Urban Outfitters on Tuesday said it won’t pay rent for an undisclosed amount of time and is delaying the opening of new stores, while existing stores remain "temporarily closed until further notice due to the continued spread of COVID-19."
The company, whose brands include Anthropologie, Free People and Urban Outfitters, also said that beginning Wednesday "a substantial number of store, wholesale and home office employees" will be furloughed for 60 days, but will continue to get benefits. The retailer will also reduce senior leadership compensation during that time, eliminate board cash compensation for the rest of the fiscal year and suspend stock buybacks "for the foreseeable future," according to a company press release.
Other measures include a freeze of hiring and bonuses for the year and a delay in merit raises; borrowing $220 million; saving $100 million via project delays or cancellations; requests for payment delays or price concessions on inventory orders; cuts to non-payroll expenses like creative, marketing and travel; extension of payment terms to vendors; and a pullback on expansion plans in China and for its Nuuly rental brand.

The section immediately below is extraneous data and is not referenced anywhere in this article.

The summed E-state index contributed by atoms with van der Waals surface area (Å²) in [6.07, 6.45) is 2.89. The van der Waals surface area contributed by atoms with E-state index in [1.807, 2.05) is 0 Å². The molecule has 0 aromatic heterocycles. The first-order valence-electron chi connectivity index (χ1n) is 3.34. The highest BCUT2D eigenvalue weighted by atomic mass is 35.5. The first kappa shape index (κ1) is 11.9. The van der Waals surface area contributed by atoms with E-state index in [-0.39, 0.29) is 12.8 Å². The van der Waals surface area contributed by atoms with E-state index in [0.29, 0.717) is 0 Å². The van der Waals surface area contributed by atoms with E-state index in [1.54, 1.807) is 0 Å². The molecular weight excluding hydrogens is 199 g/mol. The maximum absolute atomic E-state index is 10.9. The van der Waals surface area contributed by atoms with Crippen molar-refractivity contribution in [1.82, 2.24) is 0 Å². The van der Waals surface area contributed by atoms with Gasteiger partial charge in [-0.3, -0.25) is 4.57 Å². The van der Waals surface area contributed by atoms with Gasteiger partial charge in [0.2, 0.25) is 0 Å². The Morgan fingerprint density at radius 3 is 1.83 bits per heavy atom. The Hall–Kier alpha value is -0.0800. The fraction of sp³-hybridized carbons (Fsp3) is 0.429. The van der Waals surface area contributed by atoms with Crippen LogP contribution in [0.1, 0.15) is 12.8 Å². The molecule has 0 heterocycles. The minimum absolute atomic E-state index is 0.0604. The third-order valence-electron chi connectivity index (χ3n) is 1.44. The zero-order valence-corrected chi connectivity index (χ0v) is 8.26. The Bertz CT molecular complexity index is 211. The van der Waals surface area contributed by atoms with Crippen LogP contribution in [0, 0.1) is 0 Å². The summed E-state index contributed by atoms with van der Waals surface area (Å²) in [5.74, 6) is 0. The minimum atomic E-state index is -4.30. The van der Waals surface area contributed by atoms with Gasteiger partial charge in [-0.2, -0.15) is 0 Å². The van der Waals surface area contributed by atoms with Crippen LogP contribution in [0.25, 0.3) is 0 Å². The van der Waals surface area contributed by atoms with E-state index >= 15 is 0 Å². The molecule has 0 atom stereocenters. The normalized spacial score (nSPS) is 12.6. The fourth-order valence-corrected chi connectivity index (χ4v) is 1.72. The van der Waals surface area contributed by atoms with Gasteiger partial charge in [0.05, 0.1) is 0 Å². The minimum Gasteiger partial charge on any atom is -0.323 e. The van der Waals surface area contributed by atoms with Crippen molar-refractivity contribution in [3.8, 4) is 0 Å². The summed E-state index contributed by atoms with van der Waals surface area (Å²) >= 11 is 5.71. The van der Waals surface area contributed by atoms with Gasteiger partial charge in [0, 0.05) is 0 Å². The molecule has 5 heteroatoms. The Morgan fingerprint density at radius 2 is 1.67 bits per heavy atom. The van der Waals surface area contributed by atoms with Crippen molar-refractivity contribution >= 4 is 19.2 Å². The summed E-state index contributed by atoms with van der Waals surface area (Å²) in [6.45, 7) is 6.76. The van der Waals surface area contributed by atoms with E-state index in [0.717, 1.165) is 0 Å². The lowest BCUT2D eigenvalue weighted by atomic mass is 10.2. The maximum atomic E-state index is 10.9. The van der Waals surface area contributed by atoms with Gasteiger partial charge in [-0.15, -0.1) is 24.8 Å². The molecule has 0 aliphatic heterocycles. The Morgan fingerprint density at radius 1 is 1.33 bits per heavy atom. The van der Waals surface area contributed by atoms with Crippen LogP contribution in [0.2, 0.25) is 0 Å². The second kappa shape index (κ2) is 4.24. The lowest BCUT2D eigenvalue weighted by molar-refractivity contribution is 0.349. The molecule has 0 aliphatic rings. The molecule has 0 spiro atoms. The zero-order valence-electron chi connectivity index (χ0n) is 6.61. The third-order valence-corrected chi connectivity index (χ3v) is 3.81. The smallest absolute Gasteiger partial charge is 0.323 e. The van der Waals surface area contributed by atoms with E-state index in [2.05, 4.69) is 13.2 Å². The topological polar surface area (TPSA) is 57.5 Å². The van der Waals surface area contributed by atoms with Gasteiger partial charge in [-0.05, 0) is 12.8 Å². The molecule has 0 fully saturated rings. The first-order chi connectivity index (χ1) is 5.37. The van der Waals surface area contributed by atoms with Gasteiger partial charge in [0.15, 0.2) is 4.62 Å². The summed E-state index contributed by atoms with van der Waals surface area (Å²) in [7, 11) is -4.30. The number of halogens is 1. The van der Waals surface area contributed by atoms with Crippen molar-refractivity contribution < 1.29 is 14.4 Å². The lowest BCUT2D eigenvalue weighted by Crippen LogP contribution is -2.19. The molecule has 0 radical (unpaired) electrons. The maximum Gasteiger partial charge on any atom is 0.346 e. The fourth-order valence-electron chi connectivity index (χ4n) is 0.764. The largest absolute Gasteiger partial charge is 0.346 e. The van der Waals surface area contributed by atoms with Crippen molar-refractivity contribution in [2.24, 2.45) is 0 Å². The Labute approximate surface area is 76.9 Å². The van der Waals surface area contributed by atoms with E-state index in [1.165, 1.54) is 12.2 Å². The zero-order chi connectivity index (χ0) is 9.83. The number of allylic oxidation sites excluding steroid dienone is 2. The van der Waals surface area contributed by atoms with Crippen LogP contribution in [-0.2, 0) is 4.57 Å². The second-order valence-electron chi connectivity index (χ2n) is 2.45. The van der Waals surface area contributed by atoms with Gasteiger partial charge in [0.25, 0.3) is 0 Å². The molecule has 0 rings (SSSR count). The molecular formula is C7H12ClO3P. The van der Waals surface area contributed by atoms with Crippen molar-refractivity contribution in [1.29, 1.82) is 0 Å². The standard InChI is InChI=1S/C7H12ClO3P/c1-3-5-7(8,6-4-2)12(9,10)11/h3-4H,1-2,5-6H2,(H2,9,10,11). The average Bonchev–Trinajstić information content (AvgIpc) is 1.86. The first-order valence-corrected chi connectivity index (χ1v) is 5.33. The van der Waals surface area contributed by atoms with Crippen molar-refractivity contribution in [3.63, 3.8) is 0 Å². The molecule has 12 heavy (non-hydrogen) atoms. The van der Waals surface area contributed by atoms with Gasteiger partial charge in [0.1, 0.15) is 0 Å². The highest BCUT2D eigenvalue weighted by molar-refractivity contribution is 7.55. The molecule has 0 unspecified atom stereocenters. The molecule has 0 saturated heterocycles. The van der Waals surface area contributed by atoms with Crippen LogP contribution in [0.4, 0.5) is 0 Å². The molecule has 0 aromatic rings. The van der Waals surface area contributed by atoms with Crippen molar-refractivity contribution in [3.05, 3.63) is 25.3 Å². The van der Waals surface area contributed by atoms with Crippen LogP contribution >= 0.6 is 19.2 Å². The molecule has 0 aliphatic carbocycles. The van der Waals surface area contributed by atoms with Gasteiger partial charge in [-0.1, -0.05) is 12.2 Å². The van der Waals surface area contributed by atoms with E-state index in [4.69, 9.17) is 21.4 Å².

Urban Outfitters joins restaurant chain Cheesecake Factory in plans to withhold rent, as stores, locked up as part of a global effort to check the spread of the COVID-19 pandemic, remain empty and bereft of sales.
In a statement, CEO Richard Hayne said it was the first time the company has resorted to a furlough. While e-commerce may have been a strengthening contributor to Urban Outfitters' revenue in recent quarters, that's not yet to the point of making up for the losses in stores. "Even though our digital business continues to operate, the store closures and lower overall demand require a smaller workforce to support the business," he said.
The company, in saying that it's forced to shore up its finances in order to be there when the crisis ends, may be among the first retailers to hold back rent payments to that end, but it's not likely the last. Credit Suisse analyst Michael Binetti, in emailed comments on Urban Outfitters and other apparel retailers, said that people in real estate have told him they are bracing for the possibility. That looming risk has already prompted mall owner Taubman to remind retailers of their obligations.